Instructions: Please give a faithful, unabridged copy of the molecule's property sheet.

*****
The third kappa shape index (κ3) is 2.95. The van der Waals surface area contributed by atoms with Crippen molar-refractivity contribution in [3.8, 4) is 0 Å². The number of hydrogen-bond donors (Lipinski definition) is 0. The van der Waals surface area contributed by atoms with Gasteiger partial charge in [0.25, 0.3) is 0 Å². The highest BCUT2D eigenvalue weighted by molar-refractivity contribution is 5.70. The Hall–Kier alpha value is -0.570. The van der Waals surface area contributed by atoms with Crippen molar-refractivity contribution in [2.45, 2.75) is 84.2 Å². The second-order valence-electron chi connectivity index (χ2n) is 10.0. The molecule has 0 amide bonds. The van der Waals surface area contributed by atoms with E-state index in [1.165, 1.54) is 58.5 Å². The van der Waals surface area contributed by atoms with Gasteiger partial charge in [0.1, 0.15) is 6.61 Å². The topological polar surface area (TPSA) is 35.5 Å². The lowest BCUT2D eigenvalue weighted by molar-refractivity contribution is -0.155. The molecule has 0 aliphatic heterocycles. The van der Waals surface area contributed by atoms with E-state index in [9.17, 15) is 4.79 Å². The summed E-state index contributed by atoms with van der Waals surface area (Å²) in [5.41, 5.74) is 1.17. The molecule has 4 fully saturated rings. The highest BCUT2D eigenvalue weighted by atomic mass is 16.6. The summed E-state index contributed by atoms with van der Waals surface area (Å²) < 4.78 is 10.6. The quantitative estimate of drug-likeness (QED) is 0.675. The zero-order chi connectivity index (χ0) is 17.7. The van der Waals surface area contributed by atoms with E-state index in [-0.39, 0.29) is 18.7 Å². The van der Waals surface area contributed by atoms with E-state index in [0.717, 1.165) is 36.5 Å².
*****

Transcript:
The third kappa shape index (κ3) is 2.95. The van der Waals surface area contributed by atoms with Crippen molar-refractivity contribution in [3.8, 4) is 0 Å². The number of hydrogen-bond donors (Lipinski definition) is 0. The van der Waals surface area contributed by atoms with Gasteiger partial charge in [0.25, 0.3) is 0 Å². The highest BCUT2D eigenvalue weighted by molar-refractivity contribution is 5.70. The Hall–Kier alpha value is -0.570. The van der Waals surface area contributed by atoms with Crippen molar-refractivity contribution in [2.45, 2.75) is 84.2 Å². The second-order valence-electron chi connectivity index (χ2n) is 10.0. The molecule has 0 amide bonds. The van der Waals surface area contributed by atoms with E-state index in [1.165, 1.54) is 58.5 Å². The van der Waals surface area contributed by atoms with Gasteiger partial charge in [0.1, 0.15) is 6.61 Å². The topological polar surface area (TPSA) is 35.5 Å². The lowest BCUT2D eigenvalue weighted by molar-refractivity contribution is -0.155. The molecule has 0 aliphatic heterocycles. The van der Waals surface area contributed by atoms with E-state index in [9.17, 15) is 4.79 Å². The summed E-state index contributed by atoms with van der Waals surface area (Å²) in [5.41, 5.74) is 1.17. The molecule has 4 fully saturated rings. The highest BCUT2D eigenvalue weighted by atomic mass is 16.6. The summed E-state index contributed by atoms with van der Waals surface area (Å²) < 4.78 is 10.6. The quantitative estimate of drug-likeness (QED) is 0.675. The zero-order chi connectivity index (χ0) is 17.7. The van der Waals surface area contributed by atoms with E-state index in [-0.39, 0.29) is 18.7 Å². The van der Waals surface area contributed by atoms with E-state index in [0.717, 1.165) is 36.5 Å².